The consumer is the single largest sector of the economy, making up 69% of GDP. A solid pace of consumer spending is central to our broader outlook that the economy will slow but not dip into recession. Watching consumer confidence is a timely way of tracking household economic health. Currently, multiple factors are supporting consumer confidence, which remains near cycle highs.
In particular, the Conference Board’s measure has averaged 128.1 so far this year, just below its 19-year high. A strong labor market is one of the most important supports for the consumer’s optimistic outlook, which is what ultimately dictates consumer spending. Asset prices have also helped bolster household sentiment so far this year.
Risks loom, however. Recent volatility that afflicted Wall Street has not passed through to Main Street. Yet households are not immune to policy uncertainty. In January, the government shutdown knocked consumer confidence down to 15-month lows. The next round of tariffs, scheduled to take effect shortly, will include a wider range of consumer goods and essentially serves as a tax on households. Finally, the biggest risk is that businesses become adversely impacted by policy uncertainty and put the brakes on new hires, or even resort to layoffs. If consumers go into bunker mode and cut back spending, the risk that the entire economy falls into a recession increases sharply.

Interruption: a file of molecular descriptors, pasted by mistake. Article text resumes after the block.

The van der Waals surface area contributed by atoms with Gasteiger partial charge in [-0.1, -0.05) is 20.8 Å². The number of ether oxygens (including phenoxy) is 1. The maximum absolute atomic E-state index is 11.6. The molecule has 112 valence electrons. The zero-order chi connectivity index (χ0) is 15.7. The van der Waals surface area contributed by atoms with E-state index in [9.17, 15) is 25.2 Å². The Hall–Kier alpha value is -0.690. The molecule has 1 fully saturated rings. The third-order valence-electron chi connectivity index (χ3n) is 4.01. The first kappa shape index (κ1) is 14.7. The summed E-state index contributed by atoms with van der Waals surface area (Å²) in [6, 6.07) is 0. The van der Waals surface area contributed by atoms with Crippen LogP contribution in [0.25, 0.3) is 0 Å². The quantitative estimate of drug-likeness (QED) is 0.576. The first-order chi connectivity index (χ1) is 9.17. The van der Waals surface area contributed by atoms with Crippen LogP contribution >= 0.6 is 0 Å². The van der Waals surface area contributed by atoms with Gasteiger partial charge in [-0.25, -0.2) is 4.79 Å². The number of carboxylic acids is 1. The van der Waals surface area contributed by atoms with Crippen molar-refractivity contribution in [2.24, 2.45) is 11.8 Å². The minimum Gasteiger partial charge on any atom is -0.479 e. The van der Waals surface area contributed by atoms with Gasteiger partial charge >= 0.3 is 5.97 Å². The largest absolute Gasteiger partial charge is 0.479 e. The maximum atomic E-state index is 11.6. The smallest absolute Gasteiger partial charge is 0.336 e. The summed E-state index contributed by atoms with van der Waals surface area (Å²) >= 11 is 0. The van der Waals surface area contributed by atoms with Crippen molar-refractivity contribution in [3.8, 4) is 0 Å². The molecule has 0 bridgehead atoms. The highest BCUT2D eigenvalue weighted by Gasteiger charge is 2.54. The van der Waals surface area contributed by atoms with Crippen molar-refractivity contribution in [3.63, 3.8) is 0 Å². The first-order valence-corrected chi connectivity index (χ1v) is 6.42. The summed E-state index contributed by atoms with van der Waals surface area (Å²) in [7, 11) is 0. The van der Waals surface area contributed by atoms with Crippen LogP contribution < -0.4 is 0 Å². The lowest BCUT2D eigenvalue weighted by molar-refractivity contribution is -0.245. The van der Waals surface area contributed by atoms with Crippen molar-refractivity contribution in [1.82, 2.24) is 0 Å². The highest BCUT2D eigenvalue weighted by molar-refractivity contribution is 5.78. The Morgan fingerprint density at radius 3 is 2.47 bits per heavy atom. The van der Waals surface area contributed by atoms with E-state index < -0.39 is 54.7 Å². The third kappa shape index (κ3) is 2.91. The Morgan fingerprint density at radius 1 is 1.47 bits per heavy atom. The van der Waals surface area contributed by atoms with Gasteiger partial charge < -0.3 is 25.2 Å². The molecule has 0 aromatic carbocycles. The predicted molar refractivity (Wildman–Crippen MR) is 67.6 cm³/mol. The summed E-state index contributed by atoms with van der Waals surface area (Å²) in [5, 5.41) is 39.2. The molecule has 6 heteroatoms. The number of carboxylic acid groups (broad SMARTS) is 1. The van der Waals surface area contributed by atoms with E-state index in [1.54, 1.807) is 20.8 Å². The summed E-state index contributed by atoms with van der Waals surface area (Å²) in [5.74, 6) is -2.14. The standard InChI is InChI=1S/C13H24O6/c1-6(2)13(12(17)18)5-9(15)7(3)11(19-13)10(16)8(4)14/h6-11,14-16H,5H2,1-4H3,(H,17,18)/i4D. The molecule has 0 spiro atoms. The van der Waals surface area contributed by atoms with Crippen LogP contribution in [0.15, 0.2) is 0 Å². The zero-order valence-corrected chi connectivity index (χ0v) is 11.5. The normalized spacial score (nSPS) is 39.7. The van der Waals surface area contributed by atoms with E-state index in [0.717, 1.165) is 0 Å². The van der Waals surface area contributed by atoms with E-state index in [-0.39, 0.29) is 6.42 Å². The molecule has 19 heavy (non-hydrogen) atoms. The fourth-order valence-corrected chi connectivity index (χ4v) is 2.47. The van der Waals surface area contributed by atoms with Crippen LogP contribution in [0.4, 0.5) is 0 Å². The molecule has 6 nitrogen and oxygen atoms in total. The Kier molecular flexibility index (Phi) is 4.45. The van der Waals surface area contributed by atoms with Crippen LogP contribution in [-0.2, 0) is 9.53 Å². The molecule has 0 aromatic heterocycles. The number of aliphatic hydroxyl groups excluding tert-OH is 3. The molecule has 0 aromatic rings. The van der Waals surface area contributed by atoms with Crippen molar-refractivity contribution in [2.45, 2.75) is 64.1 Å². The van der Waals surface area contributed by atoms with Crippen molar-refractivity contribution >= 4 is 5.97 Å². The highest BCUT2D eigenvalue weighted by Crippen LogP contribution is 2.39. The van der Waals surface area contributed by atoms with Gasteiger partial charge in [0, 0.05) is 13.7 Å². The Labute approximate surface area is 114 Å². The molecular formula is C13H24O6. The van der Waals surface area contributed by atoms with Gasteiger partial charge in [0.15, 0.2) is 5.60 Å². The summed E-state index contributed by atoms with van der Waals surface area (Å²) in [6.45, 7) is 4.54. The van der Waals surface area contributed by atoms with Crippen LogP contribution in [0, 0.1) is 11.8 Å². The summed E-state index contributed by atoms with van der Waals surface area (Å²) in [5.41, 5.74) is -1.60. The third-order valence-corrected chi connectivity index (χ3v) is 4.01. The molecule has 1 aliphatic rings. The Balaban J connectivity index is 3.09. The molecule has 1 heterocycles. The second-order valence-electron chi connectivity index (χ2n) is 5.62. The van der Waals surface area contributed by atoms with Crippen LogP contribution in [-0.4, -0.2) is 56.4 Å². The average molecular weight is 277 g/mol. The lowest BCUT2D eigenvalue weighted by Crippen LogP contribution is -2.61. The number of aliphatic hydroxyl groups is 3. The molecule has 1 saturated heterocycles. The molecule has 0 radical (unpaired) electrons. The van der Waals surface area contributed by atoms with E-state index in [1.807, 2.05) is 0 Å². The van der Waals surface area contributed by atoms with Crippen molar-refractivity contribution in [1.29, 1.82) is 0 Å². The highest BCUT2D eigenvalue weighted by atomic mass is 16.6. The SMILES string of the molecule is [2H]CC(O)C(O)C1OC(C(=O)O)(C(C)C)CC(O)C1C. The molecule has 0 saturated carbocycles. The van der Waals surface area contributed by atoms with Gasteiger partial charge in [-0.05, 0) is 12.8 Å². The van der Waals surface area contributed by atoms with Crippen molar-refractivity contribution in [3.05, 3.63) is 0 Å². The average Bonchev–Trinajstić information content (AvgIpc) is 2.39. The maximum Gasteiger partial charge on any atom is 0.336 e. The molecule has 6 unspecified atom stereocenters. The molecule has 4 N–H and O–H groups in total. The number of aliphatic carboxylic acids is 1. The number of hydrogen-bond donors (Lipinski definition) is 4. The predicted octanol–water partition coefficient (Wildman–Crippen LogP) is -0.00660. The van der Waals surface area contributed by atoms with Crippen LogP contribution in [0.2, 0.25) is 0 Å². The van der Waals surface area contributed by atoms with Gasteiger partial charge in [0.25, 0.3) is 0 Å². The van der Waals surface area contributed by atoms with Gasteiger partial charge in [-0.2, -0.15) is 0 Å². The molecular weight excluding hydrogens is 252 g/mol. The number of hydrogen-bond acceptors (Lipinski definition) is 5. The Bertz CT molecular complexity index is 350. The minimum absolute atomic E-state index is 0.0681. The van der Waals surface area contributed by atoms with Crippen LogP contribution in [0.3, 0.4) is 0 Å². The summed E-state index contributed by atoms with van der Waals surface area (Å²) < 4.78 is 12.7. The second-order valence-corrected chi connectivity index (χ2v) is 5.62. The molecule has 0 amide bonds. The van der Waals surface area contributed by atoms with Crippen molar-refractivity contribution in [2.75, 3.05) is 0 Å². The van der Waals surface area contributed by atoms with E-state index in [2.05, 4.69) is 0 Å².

Our single favorite indicator of consumer sentiment is a simple spread between the Conference Board’s present situations and expectations components. Historically, this has had a good track record of timing the start of a recession. At present, this spread rests near cycle highs. We will be watching this measure to see whether households are radically cutting back spending, which could put the entire economic expansion at risk.
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